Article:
Before you feel I have failed to help you in your hour of need, let me tell you how I’ve modified the template for this blog. Fortunately the templates provided by such a company usually offer varied features and levels of adaptability. There are some limitations I’ve had to accept, since I chose to accept the parameters of a free template. For example, while current posts offer my bio at the bottom, it does not appear in posts that have been archived. Also, without utilizing an add-on menu, I cannot customize items in the contents list to the left of the page—nor can I modify their appearance. And, although I’ve can choose the text colors of my posts, I am unable to do so for their titles.
Design features in the blog were drawn from my website. Harmonious in appearance, both feature:
~ My artwork includes a banner with my logo at the top of each page
~ Ivory colored backgrounds
~ Dark blue and plum colored fonts
~ Favicons with my logo to the left of the URLs
Color is a very important element in any visual project. While there are many blues and golds to choose from, I selected colors for my logo that print well in gray scale. The blue is deep enough to print as nearly black when printed in gray scale. Conversely, the gold I work with is light enough that it prints as a light gray, allowing the lettering in the blue to be readable. I should point out that the colors I tend to use are close to, but not exactly web safe colors. This means that I provide subtleties that most visitors to my website or blog will view; but should a visitor’s monitor and software limit the range of visible colors, their default settings will be close to my design.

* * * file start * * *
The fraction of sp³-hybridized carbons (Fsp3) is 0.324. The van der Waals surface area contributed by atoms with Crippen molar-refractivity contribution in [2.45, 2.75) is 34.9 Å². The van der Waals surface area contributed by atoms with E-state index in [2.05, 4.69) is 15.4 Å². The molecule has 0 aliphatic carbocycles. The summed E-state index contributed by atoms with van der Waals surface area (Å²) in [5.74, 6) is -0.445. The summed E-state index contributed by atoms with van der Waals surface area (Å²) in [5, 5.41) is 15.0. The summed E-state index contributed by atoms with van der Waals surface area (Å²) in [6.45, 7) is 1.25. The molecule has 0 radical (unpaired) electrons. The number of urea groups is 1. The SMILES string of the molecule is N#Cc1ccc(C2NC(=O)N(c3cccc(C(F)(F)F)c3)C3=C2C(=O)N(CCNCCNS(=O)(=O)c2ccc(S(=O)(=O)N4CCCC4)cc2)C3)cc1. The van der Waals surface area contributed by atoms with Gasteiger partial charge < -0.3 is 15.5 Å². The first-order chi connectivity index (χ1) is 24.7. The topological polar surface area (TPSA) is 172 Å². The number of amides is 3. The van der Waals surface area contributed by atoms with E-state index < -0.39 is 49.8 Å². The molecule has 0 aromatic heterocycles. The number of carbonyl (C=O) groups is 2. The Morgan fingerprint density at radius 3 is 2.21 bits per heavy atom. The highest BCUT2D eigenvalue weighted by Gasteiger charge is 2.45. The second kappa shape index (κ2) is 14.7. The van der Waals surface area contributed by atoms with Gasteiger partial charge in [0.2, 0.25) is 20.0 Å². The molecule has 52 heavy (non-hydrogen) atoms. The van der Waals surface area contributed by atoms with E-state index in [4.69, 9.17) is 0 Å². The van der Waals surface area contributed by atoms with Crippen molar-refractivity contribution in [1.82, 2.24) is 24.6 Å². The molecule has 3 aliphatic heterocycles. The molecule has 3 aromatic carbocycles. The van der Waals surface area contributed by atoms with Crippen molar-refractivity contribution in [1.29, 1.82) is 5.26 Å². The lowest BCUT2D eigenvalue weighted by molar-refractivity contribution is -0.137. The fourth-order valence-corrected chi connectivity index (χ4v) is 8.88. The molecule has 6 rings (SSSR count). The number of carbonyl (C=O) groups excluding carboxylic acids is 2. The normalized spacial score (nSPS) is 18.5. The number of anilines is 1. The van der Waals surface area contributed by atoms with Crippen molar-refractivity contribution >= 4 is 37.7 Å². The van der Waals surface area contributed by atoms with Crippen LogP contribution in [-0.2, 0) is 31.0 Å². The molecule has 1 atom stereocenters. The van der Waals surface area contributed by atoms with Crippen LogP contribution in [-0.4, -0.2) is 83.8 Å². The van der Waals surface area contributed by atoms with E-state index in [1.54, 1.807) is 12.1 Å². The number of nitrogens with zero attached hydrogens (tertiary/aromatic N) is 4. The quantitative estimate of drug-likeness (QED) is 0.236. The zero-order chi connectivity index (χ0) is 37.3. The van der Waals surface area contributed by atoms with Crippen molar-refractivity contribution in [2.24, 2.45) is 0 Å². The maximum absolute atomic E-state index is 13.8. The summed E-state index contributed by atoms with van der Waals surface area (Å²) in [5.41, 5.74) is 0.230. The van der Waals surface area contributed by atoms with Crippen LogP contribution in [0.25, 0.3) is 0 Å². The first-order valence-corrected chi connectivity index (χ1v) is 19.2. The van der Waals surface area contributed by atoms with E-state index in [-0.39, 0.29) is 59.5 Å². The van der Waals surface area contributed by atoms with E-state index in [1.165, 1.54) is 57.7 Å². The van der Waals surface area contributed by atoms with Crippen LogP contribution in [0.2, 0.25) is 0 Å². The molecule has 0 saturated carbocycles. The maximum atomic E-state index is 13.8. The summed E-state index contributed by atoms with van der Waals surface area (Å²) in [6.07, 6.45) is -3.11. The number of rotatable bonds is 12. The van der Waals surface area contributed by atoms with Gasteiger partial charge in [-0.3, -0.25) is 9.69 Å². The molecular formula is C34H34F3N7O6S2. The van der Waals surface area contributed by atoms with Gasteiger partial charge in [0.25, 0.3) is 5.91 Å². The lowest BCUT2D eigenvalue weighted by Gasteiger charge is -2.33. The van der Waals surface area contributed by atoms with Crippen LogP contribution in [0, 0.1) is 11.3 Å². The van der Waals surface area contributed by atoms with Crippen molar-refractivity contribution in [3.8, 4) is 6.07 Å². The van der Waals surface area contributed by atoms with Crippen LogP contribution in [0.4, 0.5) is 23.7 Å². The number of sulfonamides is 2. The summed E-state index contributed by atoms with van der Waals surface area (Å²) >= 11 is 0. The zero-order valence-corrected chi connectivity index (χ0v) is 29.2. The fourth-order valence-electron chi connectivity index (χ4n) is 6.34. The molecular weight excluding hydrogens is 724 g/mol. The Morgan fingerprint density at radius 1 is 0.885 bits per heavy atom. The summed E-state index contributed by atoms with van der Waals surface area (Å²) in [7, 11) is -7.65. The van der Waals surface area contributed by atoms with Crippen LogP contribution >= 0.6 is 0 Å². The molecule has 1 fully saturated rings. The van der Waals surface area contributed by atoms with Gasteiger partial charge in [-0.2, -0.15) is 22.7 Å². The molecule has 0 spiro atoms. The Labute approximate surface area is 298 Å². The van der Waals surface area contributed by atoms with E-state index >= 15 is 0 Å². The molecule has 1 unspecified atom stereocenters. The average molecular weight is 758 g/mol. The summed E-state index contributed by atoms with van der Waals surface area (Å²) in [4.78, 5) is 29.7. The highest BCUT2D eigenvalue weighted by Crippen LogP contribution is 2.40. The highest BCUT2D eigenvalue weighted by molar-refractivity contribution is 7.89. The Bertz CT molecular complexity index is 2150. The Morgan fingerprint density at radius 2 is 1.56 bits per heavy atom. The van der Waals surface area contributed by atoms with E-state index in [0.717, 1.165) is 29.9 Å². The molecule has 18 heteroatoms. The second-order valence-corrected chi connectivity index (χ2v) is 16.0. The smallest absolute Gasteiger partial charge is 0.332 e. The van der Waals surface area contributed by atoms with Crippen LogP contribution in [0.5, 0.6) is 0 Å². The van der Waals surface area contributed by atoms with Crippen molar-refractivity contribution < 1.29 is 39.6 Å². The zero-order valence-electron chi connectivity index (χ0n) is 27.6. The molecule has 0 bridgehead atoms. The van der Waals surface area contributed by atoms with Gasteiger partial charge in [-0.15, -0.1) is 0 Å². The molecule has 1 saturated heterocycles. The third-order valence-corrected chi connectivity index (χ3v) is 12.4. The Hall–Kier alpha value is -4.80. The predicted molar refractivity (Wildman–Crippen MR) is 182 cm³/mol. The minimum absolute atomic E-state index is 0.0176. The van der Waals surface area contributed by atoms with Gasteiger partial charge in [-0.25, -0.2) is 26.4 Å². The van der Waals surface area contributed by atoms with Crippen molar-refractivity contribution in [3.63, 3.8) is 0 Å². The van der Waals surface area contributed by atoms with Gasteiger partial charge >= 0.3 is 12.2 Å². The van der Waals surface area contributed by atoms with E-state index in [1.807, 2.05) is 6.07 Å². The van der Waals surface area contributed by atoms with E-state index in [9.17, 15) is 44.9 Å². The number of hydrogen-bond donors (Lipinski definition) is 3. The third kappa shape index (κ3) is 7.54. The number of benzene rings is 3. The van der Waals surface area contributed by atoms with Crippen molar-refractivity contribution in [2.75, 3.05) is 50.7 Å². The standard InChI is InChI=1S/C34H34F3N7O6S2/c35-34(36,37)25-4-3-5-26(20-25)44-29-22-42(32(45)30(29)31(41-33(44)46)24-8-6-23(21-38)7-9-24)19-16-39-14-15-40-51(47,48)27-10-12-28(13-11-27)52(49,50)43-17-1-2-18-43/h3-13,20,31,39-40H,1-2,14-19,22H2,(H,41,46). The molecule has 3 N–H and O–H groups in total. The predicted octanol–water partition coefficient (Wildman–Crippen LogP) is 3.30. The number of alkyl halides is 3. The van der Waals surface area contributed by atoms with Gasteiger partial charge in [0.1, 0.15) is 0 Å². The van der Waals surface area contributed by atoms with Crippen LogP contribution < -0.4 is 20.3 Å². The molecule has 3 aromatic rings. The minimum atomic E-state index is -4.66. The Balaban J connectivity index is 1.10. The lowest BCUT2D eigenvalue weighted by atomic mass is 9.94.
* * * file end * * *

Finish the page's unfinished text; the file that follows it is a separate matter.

The operation and maintenance for a website or blog may rest on trial and error…at least initially. When I first uploaded posts, I was not aware of choices I could make in visibility. There were also instances where I failed to notice a typo or changed my mind about the wording of a section of text. Eventually I recognized the value of choosing the preview option after inputting text. This allows you to make sure that both the content and its appearance are pleasing. As a final test, I read the text out loud, prior to hitting the publish button.
Determining the topics I explore in posts is purely personal and often a spur-of-the-moment decision. In my weekly authors’ salon, areas of concern and new discoveries arise as we share materials we are reading and writing. My commentary is also motivated by edits of text that reveal recurring flaws in my own work. This particular post is in response to repeated questions from readers of this blog and visitors to my website.
When launching this blog, I was reviewing the first three books in a trilogy of murder mysteries set in Honolulu, where I lived for over two decades. With the launch of Prospect For Murder, I am moving forward with seeking publication of the next two books in the Natalie Seachrist Hawaiian Mystery Series. I’m sure that my personal issues with writing and editing will continue to encourage me to examine questions of authorship that may be occurring in your own work.
Finally, I want to thank a couple of readers who sent suggestions for improving the coding used within this blog, and for heightening its search engine optimization. I’m just beginning to act upon your welcome response by changing the formatting of images for some online locales from JPEGs or GIFS to PNGs…
Wishing you the best in your creative endeavors,
Jeanne Burrows-Johnson, author, consultant, and motivational speaker
To learn more about the award-winning Natalie Seachrist Hawaiian Mysteries, including Murders of Conveyance [Winner, Fiction Adventure-Drama, 2019 New Mexico-Arizona Book Awards] and other projects, please drop in at my author’s website JeanneBurrows-Johnson.com. You’ll even find Island Recipes that might inspire your culinary creativity.
For more ideas to strengthen your Wordpower© and branding, please visit: Imaginings Wordpower and Design Consultation.